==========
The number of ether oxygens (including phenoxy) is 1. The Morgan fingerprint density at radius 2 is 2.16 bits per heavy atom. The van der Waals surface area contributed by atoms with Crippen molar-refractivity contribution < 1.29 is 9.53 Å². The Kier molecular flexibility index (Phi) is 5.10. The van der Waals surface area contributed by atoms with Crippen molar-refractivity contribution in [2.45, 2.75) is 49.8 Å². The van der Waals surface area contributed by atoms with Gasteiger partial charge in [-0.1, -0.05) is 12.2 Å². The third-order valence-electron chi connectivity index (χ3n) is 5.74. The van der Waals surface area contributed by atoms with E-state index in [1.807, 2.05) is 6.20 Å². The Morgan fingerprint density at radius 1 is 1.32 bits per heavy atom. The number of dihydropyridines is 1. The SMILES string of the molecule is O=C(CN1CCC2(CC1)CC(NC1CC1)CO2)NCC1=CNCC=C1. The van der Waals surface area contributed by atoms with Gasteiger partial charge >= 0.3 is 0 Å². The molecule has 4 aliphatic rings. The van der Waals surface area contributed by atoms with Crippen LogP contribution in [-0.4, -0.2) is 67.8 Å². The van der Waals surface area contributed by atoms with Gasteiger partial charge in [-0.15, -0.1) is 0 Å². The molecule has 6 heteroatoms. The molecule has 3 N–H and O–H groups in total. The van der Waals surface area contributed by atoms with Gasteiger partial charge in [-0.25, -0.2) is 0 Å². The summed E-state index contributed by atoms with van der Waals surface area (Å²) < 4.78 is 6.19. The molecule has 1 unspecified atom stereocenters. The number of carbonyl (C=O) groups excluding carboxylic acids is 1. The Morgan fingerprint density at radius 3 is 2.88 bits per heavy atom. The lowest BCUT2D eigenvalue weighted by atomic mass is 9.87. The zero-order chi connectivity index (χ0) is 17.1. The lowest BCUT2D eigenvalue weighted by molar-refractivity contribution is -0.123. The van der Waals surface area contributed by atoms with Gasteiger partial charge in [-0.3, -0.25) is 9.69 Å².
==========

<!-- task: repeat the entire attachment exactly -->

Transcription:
The number of ether oxygens (including phenoxy) is 1. The Morgan fingerprint density at radius 2 is 2.16 bits per heavy atom. The van der Waals surface area contributed by atoms with Crippen molar-refractivity contribution < 1.29 is 9.53 Å². The Kier molecular flexibility index (Phi) is 5.10. The van der Waals surface area contributed by atoms with Crippen molar-refractivity contribution in [2.45, 2.75) is 49.8 Å². The van der Waals surface area contributed by atoms with Gasteiger partial charge in [-0.1, -0.05) is 12.2 Å². The third-order valence-electron chi connectivity index (χ3n) is 5.74. The van der Waals surface area contributed by atoms with E-state index in [1.807, 2.05) is 6.20 Å². The Morgan fingerprint density at radius 1 is 1.32 bits per heavy atom. The number of dihydropyridines is 1. The SMILES string of the molecule is O=C(CN1CCC2(CC1)CC(NC1CC1)CO2)NCC1=CNCC=C1. The van der Waals surface area contributed by atoms with Gasteiger partial charge >= 0.3 is 0 Å². The molecule has 4 aliphatic rings. The van der Waals surface area contributed by atoms with Crippen LogP contribution in [-0.4, -0.2) is 67.8 Å². The van der Waals surface area contributed by atoms with Gasteiger partial charge in [-0.15, -0.1) is 0 Å². The molecule has 6 heteroatoms. The molecule has 3 N–H and O–H groups in total. The van der Waals surface area contributed by atoms with Gasteiger partial charge in [-0.25, -0.2) is 0 Å². The summed E-state index contributed by atoms with van der Waals surface area (Å²) < 4.78 is 6.19. The molecule has 1 unspecified atom stereocenters. The number of carbonyl (C=O) groups excluding carboxylic acids is 1. The Morgan fingerprint density at radius 3 is 2.88 bits per heavy atom. The lowest BCUT2D eigenvalue weighted by atomic mass is 9.87. The zero-order chi connectivity index (χ0) is 17.1. The lowest BCUT2D eigenvalue weighted by molar-refractivity contribution is -0.123. The van der Waals surface area contributed by atoms with Gasteiger partial charge in [-0.3, -0.25) is 9.69 Å².